What is Cognitive Psychology Cognition and Mind Coginitve Therapies Cognition and Mental Health

Cognitive psychology is based on the human as a thinking entity.  That human beings use highly evolved brains for perception, language, reasoning, memory and learning is the basis for most theories as practiced by Cognitive Psychologists.

Cognitive Psychology starts with the biology of the brain, but until quite recently, it did not encompass the newest knowledge of evolutionary psychology, and environmental psychology, making it initially, at least limited in its interpretations of human thinking and behavior in the world.

Both Sigmund Freud and  Carl Jung were, in the beginning cognitive psychologists, in that they were concerned with the mind and its perception, language and memory.

In the 20th century, among the leading Cognitive Psychologists were Ulric Neisser, who coined the term, Cognitive Psychology, in a book by the same name.  Also, giants in the field who are well known include Albert Bandura, Noam Chomsky Jean Piaget and even more recently, Steven Pinker.

In application, psychologists who utilize cognitive therapy do so through many approaches. The most common of these are Cognitive Behavioral Therapy,  CBT, Rational Emotive Behavioral therapy, REBT, sometimes called RET,  for Rational Emotive Therapy, and Cognitive Rational Therapy, CRT.

These approaches seek to help individuals use reasoning, and rationality to solve emotional and mental challenges.

All of these approaches are wonderful for as far as they go. There is always much ongoing debate about the basic fixtures, limitations and cognitive abilities of the brain and/or mind, as well as the continuing debate on how much of our psychology is biologically based, (nature) versus how much is environmentally based, (nurture).

Most scientists of the 21st century recognize that a complex interplay of the two is always in effect.  And that nature influences nurture, as much as nurturing influences nature, so for the advanced cognitive therapist, there is no such compartmentalization between the two aspects of all organisms.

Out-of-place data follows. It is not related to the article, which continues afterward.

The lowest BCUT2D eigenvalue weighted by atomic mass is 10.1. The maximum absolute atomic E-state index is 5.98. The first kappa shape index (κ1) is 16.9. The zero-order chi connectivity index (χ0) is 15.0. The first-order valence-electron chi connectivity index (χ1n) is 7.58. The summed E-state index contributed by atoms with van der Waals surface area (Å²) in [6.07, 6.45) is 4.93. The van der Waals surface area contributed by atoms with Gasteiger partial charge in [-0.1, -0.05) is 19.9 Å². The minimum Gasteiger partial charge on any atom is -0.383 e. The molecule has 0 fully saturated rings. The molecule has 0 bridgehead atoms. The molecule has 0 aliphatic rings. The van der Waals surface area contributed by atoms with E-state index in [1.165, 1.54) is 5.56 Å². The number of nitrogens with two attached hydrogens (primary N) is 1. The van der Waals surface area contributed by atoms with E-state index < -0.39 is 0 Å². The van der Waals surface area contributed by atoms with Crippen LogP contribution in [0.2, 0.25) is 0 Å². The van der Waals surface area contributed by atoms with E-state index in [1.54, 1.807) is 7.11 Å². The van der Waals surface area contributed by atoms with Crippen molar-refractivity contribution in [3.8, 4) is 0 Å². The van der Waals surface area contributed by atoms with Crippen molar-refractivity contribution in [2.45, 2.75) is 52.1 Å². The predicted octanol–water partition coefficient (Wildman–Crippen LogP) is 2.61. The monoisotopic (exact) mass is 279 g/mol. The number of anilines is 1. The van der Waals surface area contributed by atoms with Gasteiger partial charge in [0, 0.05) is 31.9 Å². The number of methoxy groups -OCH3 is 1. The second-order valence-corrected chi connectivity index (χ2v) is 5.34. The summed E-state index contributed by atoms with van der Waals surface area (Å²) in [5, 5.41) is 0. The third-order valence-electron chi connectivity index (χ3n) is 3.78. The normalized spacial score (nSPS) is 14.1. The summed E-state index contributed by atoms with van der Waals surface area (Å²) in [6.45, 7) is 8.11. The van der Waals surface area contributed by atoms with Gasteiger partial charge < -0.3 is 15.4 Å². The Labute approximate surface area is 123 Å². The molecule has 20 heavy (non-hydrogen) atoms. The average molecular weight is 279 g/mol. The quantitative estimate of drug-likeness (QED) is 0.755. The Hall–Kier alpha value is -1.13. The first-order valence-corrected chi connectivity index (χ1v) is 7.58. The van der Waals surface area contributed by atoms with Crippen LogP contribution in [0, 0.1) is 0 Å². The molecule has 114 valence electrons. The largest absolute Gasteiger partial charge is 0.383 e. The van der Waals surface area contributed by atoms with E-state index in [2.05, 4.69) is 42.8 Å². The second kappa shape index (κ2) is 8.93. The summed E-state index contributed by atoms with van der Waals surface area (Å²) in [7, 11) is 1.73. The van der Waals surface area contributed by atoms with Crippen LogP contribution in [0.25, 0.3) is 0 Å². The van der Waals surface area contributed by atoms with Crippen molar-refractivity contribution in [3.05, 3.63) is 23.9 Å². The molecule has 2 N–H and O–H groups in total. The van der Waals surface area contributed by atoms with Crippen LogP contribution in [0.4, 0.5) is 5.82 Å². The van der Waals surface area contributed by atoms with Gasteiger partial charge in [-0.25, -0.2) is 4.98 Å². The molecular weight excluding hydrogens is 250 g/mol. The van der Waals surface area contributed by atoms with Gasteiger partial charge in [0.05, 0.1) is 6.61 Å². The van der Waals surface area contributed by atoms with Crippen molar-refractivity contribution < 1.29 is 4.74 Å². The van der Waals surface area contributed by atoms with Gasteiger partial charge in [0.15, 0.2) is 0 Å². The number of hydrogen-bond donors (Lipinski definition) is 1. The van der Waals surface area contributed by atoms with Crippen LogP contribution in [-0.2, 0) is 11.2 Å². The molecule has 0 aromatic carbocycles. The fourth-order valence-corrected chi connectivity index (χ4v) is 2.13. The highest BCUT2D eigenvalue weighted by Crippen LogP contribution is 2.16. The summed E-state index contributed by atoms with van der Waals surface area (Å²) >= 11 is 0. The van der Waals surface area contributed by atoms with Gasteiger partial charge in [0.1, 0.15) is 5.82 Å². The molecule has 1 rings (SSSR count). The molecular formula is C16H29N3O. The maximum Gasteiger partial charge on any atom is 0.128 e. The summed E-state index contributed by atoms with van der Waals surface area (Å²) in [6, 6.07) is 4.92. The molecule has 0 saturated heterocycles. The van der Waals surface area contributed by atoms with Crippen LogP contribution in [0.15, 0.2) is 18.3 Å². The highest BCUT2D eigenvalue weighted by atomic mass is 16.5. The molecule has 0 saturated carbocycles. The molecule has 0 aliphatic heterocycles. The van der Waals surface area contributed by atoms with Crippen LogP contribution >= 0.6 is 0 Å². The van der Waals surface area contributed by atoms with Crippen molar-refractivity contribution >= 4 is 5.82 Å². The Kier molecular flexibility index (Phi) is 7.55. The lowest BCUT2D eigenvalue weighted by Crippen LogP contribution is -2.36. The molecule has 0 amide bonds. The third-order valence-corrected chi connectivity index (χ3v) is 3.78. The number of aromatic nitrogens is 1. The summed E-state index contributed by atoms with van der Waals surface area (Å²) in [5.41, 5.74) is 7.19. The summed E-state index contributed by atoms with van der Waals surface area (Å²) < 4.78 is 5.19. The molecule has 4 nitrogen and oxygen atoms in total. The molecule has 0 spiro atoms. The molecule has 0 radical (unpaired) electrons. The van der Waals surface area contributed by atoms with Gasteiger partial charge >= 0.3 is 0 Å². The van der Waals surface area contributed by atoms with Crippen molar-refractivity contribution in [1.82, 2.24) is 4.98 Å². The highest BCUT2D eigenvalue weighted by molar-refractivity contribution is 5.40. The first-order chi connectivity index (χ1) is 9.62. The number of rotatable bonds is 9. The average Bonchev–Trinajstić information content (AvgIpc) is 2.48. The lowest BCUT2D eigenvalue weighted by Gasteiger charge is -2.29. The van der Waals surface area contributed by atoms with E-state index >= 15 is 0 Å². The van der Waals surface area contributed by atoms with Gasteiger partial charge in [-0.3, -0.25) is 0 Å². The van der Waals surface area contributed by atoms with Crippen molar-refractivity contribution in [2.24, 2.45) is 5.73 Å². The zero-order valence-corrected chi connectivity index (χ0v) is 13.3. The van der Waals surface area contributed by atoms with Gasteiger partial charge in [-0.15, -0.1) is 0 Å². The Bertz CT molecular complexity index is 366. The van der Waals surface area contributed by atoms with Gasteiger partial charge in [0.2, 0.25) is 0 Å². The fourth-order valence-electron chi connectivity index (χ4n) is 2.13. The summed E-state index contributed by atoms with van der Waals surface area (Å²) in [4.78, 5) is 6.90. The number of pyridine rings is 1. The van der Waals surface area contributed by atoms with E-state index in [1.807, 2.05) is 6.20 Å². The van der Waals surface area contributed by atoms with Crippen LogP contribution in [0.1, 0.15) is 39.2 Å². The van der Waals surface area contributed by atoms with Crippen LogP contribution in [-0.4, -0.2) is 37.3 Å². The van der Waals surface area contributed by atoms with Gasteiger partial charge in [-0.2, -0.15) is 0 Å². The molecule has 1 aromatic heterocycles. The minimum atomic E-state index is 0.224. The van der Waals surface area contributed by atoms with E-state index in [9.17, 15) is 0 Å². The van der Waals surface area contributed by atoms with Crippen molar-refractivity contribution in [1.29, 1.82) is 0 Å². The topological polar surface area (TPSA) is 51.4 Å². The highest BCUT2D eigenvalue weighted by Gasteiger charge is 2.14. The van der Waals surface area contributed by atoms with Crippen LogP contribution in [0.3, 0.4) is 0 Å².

Cognitive psychology recognizes the biological basis of our minds in either case, and seeks to use our perception, language, reasoning, learning and memory to hone abilities which allow higher, and healthier functioning. For example, for someone experiencing a terrifying fear of flying, the rational facts of infrequent plane crashes, and the very real ability of thousands of people sitting on planes this very moment without terror, is considered.

Some shortcomings, in the humble opinion of this author, of some cognitive approaches, are that they barely touch upon what lies upon the other side of perception. That is, we all perceive, but until very, very recently, the many fields of psychology barely mentioned those senses of perception, and those stimuli to which we are thoroughly connected for life itself to exist.  Perception was studied as something that happened in “mind consciousness,” not in the real interactions of nature and ourselves.

To the modern Ecopsychologist, only Ecopsychology sees all of the cosmos as related, not only to our cognition, but to the whole human body, and beyond it.  Our mental health is connected directly to our perceptions of the rest of life, such as clean air, water, and food, as well as beauty, wisdom, and science.

So to the vast and wondrous treasures of Cognitive Psychology, another type of consciousness of consciousness should be added. Mind based stress reduction, or MBSR, as outlined by Jon Kabat-Zinn in his work, and Educating Counseling and Healing with Nature, ECHN, by Michael Cohen, should be a part of any  modern cognitive approach.

These approaches reflect the tremendous ability of reasoning minds and brains, as presented by Cognitive psychology, but go further in that they see the mind not a separate entity, but a part of a larger system of being. 

We are not brains, or even minds, but essential “beings” that live forever seeking our best balance achievable in a wider cosmos.